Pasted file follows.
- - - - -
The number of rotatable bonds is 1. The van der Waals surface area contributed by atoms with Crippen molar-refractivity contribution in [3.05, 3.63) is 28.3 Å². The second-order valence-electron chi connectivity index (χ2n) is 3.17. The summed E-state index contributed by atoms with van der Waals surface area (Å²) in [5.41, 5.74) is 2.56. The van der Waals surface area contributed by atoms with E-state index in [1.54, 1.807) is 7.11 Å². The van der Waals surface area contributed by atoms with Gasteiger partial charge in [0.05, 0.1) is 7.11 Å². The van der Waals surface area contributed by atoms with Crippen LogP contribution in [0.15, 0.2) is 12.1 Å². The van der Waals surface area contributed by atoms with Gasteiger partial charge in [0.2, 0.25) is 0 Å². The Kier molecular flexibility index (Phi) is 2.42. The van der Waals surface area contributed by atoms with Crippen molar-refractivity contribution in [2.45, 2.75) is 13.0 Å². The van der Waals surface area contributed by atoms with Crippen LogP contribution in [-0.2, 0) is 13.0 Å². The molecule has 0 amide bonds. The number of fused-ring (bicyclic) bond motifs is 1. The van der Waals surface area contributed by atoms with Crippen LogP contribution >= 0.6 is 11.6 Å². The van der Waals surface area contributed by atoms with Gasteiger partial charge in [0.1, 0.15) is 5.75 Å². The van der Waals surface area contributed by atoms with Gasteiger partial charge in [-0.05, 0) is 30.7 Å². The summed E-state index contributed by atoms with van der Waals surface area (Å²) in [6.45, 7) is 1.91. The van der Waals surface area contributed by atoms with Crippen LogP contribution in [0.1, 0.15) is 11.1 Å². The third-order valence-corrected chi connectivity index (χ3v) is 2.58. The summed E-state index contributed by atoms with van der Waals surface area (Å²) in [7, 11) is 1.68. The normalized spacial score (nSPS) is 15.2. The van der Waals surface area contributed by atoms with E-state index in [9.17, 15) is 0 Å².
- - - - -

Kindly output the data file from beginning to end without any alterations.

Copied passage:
The number of rotatable bonds is 1. The van der Waals surface area contributed by atoms with Crippen molar-refractivity contribution in [3.05, 3.63) is 28.3 Å². The second-order valence-electron chi connectivity index (χ2n) is 3.17. The summed E-state index contributed by atoms with van der Waals surface area (Å²) in [5.41, 5.74) is 2.56. The van der Waals surface area contributed by atoms with E-state index in [1.54, 1.807) is 7.11 Å². The van der Waals surface area contributed by atoms with Gasteiger partial charge in [0.05, 0.1) is 7.11 Å². The van der Waals surface area contributed by atoms with Crippen LogP contribution in [0.15, 0.2) is 12.1 Å². The van der Waals surface area contributed by atoms with Gasteiger partial charge in [0.2, 0.25) is 0 Å². The Kier molecular flexibility index (Phi) is 2.42. The van der Waals surface area contributed by atoms with Crippen molar-refractivity contribution in [2.45, 2.75) is 13.0 Å². The van der Waals surface area contributed by atoms with Crippen LogP contribution in [-0.2, 0) is 13.0 Å². The molecule has 0 amide bonds. The number of fused-ring (bicyclic) bond motifs is 1. The van der Waals surface area contributed by atoms with Crippen LogP contribution >= 0.6 is 11.6 Å². The van der Waals surface area contributed by atoms with Gasteiger partial charge in [0.1, 0.15) is 5.75 Å². The van der Waals surface area contributed by atoms with Gasteiger partial charge in [-0.05, 0) is 30.7 Å². The summed E-state index contributed by atoms with van der Waals surface area (Å²) in [6.45, 7) is 1.91. The van der Waals surface area contributed by atoms with Crippen LogP contribution in [0.1, 0.15) is 11.1 Å². The third-order valence-corrected chi connectivity index (χ3v) is 2.58. The summed E-state index contributed by atoms with van der Waals surface area (Å²) in [7, 11) is 1.68. The normalized spacial score (nSPS) is 15.2. The van der Waals surface area contributed by atoms with E-state index in [9.17, 15) is 0 Å².